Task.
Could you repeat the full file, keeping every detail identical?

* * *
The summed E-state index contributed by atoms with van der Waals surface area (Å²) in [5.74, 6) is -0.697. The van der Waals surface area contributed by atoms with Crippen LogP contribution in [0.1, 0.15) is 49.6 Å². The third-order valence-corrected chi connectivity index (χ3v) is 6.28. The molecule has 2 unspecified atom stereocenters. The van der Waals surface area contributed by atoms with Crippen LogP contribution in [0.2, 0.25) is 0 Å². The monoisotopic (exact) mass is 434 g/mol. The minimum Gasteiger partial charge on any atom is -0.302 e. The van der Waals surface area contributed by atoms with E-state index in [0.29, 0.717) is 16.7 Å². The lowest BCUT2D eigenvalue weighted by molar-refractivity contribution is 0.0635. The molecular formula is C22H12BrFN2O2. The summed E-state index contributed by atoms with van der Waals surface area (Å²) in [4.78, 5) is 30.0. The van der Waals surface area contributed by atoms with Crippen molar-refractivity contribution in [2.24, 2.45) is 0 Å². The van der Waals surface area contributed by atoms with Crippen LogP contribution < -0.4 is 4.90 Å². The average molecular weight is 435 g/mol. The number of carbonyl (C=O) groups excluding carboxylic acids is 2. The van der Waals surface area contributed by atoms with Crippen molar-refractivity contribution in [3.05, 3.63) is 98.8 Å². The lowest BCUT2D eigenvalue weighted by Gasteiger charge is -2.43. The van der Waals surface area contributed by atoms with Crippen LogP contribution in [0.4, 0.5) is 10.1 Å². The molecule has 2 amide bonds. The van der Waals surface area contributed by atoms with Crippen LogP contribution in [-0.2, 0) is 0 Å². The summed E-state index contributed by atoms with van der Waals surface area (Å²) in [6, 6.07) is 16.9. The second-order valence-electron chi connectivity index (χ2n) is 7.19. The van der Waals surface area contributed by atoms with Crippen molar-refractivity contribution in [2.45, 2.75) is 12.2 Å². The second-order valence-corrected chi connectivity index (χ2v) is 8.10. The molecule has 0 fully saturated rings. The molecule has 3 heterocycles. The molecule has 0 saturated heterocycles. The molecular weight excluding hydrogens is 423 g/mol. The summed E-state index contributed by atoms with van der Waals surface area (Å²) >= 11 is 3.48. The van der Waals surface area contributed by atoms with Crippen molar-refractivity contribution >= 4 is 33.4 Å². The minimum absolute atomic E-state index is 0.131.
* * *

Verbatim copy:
The summed E-state index contributed by atoms with van der Waals surface area (Å²) in [5.74, 6) is -0.697. The van der Waals surface area contributed by atoms with Crippen LogP contribution in [0.1, 0.15) is 49.6 Å². The third-order valence-corrected chi connectivity index (χ3v) is 6.28. The molecule has 2 unspecified atom stereocenters. The van der Waals surface area contributed by atoms with Crippen LogP contribution in [0.2, 0.25) is 0 Å². The monoisotopic (exact) mass is 434 g/mol. The minimum Gasteiger partial charge on any atom is -0.302 e. The van der Waals surface area contributed by atoms with E-state index in [0.29, 0.717) is 16.7 Å². The lowest BCUT2D eigenvalue weighted by molar-refractivity contribution is 0.0635. The molecular formula is C22H12BrFN2O2. The summed E-state index contributed by atoms with van der Waals surface area (Å²) in [4.78, 5) is 30.0. The van der Waals surface area contributed by atoms with Crippen molar-refractivity contribution in [2.24, 2.45) is 0 Å². The van der Waals surface area contributed by atoms with Crippen LogP contribution < -0.4 is 4.90 Å². The average molecular weight is 435 g/mol. The number of carbonyl (C=O) groups excluding carboxylic acids is 2. The van der Waals surface area contributed by atoms with Crippen molar-refractivity contribution in [3.05, 3.63) is 98.8 Å². The lowest BCUT2D eigenvalue weighted by Gasteiger charge is -2.43. The van der Waals surface area contributed by atoms with Crippen LogP contribution in [0.4, 0.5) is 10.1 Å². The molecule has 2 amide bonds. The van der Waals surface area contributed by atoms with Crippen LogP contribution in [-0.2, 0) is 0 Å². The summed E-state index contributed by atoms with van der Waals surface area (Å²) in [6, 6.07) is 16.9. The second-order valence-electron chi connectivity index (χ2n) is 7.19. The van der Waals surface area contributed by atoms with Crippen molar-refractivity contribution in [2.45, 2.75) is 12.2 Å². The second-order valence-corrected chi connectivity index (χ2v) is 8.10. The molecule has 0 fully saturated rings. The molecule has 3 heterocycles. The molecule has 0 saturated heterocycles. The molecular weight excluding hydrogens is 423 g/mol. The summed E-state index contributed by atoms with van der Waals surface area (Å²) >= 11 is 3.48. The van der Waals surface area contributed by atoms with Crippen molar-refractivity contribution >= 4 is 33.4 Å². The minimum absolute atomic E-state index is 0.131.